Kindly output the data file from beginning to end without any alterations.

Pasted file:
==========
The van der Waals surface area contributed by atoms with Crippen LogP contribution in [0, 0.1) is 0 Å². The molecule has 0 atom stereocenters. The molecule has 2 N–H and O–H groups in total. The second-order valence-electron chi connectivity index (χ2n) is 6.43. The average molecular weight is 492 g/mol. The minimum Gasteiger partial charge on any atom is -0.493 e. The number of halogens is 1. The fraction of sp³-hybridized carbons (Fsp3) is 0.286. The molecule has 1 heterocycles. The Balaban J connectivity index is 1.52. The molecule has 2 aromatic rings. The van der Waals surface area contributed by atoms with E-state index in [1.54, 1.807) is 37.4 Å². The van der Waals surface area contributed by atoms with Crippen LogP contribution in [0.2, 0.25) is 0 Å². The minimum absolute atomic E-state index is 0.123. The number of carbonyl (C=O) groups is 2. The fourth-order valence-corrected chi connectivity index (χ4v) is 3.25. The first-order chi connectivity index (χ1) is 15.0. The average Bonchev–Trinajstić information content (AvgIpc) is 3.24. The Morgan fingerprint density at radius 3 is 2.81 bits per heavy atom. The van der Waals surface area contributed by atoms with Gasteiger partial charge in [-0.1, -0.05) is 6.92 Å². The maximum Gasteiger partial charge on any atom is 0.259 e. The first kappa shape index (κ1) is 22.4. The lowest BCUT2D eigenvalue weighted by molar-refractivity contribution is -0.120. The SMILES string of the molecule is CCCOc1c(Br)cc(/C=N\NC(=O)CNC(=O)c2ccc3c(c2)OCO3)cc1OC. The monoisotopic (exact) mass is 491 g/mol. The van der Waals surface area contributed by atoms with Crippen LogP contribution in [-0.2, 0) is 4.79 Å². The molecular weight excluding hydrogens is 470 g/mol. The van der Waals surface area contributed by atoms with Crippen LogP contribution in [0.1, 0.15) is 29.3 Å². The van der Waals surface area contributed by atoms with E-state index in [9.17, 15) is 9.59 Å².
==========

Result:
The van der Waals surface area contributed by atoms with Crippen LogP contribution in [0, 0.1) is 0 Å². The molecule has 0 atom stereocenters. The molecule has 2 N–H and O–H groups in total. The second-order valence-electron chi connectivity index (χ2n) is 6.43. The average molecular weight is 492 g/mol. The minimum Gasteiger partial charge on any atom is -0.493 e. The number of halogens is 1. The fraction of sp³-hybridized carbons (Fsp3) is 0.286. The molecule has 1 heterocycles. The Balaban J connectivity index is 1.52. The molecule has 2 aromatic rings. The van der Waals surface area contributed by atoms with E-state index in [1.54, 1.807) is 37.4 Å². The van der Waals surface area contributed by atoms with Crippen LogP contribution in [0.2, 0.25) is 0 Å². The minimum absolute atomic E-state index is 0.123. The number of carbonyl (C=O) groups is 2. The fourth-order valence-corrected chi connectivity index (χ4v) is 3.25. The first-order chi connectivity index (χ1) is 15.0. The average Bonchev–Trinajstić information content (AvgIpc) is 3.24. The Morgan fingerprint density at radius 3 is 2.81 bits per heavy atom. The van der Waals surface area contributed by atoms with Gasteiger partial charge in [-0.1, -0.05) is 6.92 Å². The maximum Gasteiger partial charge on any atom is 0.259 e. The first kappa shape index (κ1) is 22.4. The lowest BCUT2D eigenvalue weighted by molar-refractivity contribution is -0.120. The SMILES string of the molecule is CCCOc1c(Br)cc(/C=N\NC(=O)CNC(=O)c2ccc3c(c2)OCO3)cc1OC. The monoisotopic (exact) mass is 491 g/mol. The van der Waals surface area contributed by atoms with Crippen LogP contribution in [-0.2, 0) is 4.79 Å². The molecular weight excluding hydrogens is 470 g/mol. The van der Waals surface area contributed by atoms with Crippen LogP contribution in [0.1, 0.15) is 29.3 Å². The van der Waals surface area contributed by atoms with E-state index in [9.17, 15) is 9.59 Å².